April 11, 2013
China has cancelled screenings of Quentin Tarantino’s Django Unchained as the Asian country continues its policy of censoring Hollywood movies.
Chinese cinemas cancelled all screenings of Quentin Tarantino’s Django Unchained as the film was released on Thursday, according to local reports.
The Chinese news and entertainment website Sina revealed that cinemas across China were ordered to suspend screenings of the film.
Several unnamed cinema employees have claimed that the order came from the state-run film distributor China Film Group Corporation, which cited an unspecified technical problem with the film.
One user of Sina’s social media channel claimed they had been watching the film, which stars Jamie Foxx and Leonardo DiCaprio, when it was stopped “after just one minute”.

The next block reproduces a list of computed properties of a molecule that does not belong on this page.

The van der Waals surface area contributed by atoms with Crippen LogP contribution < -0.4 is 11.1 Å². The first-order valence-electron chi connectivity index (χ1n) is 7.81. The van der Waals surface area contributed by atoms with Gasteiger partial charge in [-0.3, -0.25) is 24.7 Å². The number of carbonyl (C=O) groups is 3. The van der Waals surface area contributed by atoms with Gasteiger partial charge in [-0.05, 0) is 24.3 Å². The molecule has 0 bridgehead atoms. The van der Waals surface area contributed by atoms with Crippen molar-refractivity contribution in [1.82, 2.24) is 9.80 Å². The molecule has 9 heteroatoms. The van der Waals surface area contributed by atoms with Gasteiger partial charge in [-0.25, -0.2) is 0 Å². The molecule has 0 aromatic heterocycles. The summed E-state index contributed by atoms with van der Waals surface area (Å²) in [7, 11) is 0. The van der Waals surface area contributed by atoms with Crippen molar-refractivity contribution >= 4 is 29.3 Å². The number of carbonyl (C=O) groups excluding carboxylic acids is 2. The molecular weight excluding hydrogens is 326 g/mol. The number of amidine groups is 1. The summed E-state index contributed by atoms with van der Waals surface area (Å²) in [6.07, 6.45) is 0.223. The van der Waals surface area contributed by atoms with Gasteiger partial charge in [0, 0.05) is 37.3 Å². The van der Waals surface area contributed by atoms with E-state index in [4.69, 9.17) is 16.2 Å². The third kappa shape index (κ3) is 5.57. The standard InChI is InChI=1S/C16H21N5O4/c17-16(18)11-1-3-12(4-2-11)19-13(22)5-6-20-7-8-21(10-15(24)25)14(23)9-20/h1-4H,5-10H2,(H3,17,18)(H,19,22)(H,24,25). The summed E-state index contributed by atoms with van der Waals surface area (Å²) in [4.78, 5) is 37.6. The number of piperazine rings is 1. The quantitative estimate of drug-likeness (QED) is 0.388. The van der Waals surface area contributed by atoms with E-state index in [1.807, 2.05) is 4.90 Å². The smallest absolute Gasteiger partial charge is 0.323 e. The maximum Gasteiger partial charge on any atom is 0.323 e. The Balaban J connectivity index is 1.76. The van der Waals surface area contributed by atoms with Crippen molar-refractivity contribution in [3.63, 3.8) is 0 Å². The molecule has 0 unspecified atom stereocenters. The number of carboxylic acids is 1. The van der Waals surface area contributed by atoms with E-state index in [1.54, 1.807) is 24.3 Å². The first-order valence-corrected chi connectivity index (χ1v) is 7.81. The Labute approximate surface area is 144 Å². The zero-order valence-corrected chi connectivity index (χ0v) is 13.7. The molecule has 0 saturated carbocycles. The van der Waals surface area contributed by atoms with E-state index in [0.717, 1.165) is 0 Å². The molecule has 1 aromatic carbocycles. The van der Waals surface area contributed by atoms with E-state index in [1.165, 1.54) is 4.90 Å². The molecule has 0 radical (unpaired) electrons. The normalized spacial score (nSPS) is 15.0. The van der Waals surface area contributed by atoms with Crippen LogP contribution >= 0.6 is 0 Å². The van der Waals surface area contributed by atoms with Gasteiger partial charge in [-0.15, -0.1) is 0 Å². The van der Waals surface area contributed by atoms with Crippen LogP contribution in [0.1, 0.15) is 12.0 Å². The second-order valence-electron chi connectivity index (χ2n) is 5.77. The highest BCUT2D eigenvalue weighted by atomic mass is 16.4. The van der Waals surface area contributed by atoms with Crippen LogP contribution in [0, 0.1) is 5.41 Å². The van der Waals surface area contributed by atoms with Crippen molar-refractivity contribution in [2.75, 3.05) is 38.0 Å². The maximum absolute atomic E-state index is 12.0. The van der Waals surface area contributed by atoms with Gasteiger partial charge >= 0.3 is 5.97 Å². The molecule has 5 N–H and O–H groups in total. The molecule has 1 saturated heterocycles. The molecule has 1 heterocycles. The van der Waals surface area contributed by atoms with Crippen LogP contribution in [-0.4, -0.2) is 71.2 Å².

Other posters speculated that nude scenes or the “dangerous” theme of underdogs rising up by force had caused the film to be pulled.
China strictly censors films and other media for sexual and political sensitivities, and limits distribution of foreign films to protect the domestic industry.
Django Unchained was to be Tarantino’s first film to enjoy a commercial release in China.
Only yesterday it was reported that bloody scenes from the film – which tells the story of a freed slave who becomes a bounty hunter in Antebellum-era America – had been toned down for its Chinese release. Changes were said to include the colour of blood being made darker, although the film’s full-length running time of 165 was maintained.